When Hollywood Makes History

The FAA's Ben Sliney plays himself in
The FAA's Ben Sliney plays himself in "United 93." (By Jonathan Olley -- Universal Studios)

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By Paul Farhi
Washington Post Staff Writer
Friday, April 28, 2006

"United 93," Hollywood's first big-budget film about the events of Sept. 11, 2001, is faithful to the major aspects of the tragic morning it depicts. The movie tracks the key events detailed in the 9/11 Commission Report, the most definitive source on the subject: the commandeering of the United jet by four terrorists, the panic of the passengers and the heroic rebellion that ended with the plane crashing in a field near Shanksville, Pa.

But the movie, which opens nationwide today, is a dramatic re-creation that includes scenes and images that go far beyond what is known about the attacks.

Those scenes raise questions: How far can a dramatic movie go in imposing its own reality before it distorts the public's understanding of the event? And with memories of 9/11 still vivid and raw, is it too soon for such films to be made?

The questions have special relevance as film producers prepare other 9/11-related projects. Oliver Stone, who portrayed the assassination of John F. Kennedy as the result of a conspiracy in "JFK," is the director of this summer's "World Trade Center." Sony Pictures, meanwhile, is developing the film "102 Minutes," based on the bestseller about the time span between the first tower's crash and its collapse. A TV miniseries based on the 9/11 Commission Report is also in the works.

"United 93's" director, Paul Greengrass, has said he sought to create the "plausible truth" of what happened, given that many details are unknown.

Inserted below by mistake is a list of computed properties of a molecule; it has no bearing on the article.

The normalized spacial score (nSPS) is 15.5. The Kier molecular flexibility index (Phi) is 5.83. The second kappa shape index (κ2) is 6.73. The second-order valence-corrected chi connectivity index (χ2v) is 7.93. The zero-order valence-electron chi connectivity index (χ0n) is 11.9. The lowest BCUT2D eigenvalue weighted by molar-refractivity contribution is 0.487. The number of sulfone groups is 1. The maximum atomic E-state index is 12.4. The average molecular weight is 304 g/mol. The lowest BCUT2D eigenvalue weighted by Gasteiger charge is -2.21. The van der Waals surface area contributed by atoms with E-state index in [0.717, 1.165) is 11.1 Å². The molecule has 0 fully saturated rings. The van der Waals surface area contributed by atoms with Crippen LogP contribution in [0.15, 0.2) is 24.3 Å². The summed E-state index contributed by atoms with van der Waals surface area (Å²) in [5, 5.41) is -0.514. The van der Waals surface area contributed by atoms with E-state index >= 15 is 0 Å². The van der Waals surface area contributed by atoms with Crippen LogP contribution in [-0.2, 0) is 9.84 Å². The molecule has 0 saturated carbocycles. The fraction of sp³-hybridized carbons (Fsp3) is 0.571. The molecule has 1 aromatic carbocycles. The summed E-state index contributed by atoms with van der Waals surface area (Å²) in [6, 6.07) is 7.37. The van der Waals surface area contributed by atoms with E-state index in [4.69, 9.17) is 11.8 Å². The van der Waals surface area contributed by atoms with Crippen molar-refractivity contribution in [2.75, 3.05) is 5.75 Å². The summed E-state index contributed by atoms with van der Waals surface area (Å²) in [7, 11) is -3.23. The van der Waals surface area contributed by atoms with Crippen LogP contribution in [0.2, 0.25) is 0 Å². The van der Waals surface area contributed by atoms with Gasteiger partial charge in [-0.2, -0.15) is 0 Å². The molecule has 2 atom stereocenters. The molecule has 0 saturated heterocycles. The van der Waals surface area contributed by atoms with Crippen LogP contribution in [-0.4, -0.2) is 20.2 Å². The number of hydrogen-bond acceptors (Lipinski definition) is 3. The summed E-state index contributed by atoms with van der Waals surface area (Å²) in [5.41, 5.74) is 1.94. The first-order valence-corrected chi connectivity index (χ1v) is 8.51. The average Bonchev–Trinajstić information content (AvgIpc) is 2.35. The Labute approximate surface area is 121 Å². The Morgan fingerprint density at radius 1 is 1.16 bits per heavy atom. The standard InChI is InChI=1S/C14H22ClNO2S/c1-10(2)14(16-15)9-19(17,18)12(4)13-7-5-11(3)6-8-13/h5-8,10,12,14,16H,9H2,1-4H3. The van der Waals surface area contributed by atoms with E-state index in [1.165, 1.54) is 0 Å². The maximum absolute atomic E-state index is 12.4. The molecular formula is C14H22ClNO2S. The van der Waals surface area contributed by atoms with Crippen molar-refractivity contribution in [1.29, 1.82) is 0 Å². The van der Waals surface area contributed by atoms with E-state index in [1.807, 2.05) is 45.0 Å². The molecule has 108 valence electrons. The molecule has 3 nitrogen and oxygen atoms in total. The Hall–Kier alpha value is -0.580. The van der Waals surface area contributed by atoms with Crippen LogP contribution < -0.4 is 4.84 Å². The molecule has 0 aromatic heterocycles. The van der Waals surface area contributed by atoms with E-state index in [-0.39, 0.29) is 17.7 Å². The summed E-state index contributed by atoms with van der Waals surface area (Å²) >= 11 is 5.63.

The film asserts that the hijackers' intended target was the Capitol. In one scene, Ziad Jarrah, the Lebanese terrorist who piloted the plane, props a picture of the building on the cockpit's console, imposing a cinematic answer to a question that the 9/11 Commission could not resolve: whether the terrorists were trying to hit the Capitol or the White House. Investigators said that point was a source of contention among the 9/11 plotters, with Osama bin Laden favoring a strike on the White House and others, including Mohamed Atta, favoring the Capitol.

"United 93" also suggests that the terrorists killed the pilot and co-pilot, for example, but what occurred is unclear. A United 93 flight recorder picked up the terrorists ordering someone repeatedly to "sit down" and discussing whether to "bring the pilot back" late in the hijacking.

"United 93" also shows the passengers breaching the cockpit with a beverage cart and wrestling the terrorists for control as the plane plummets. Although the 9/11 report states that the passengers fought back in the flight's final moments, the commission had no indication that the passengers entered the cockpit. The report suggests the opposite: "The hijackers remained at the controls but must have judged that the passengers were only seconds from overcoming them."

Universal Pictures, the film's distributor, says researchers consulted numerous sources, including the 9/11 Commission Report, military and civilian aviation authorities, and more than 100 family members and friends of the victims. The movie's advisers included Ben Sliney, who headed the Federal Aviation Administration's Command Center in Herndon on Sept. 11; Sliney portrays himself in the film.

Lloyd Levin, a "United 93" co-producer, acknowledges that the film went beyond known facts about the flight, but he justifies the movie's approach as artistically necessary. "Our mandate was not the same as the 9/11 Commission Report," Levin said. "Our mandate was to what Paul wanted to say with this movie. We're not journalists. Paul is an artist."

He called some of the questionable depictions "choices we had to make." Whether the passengers actually breached the cockpit is "a moot point, because at that point you're in the area of metaphor," he said.

Those choices might satisfy moviegoers but they rankle those interested in a more literal portrait of the events of Sept. 11.


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© 2006 The Washington Post Company

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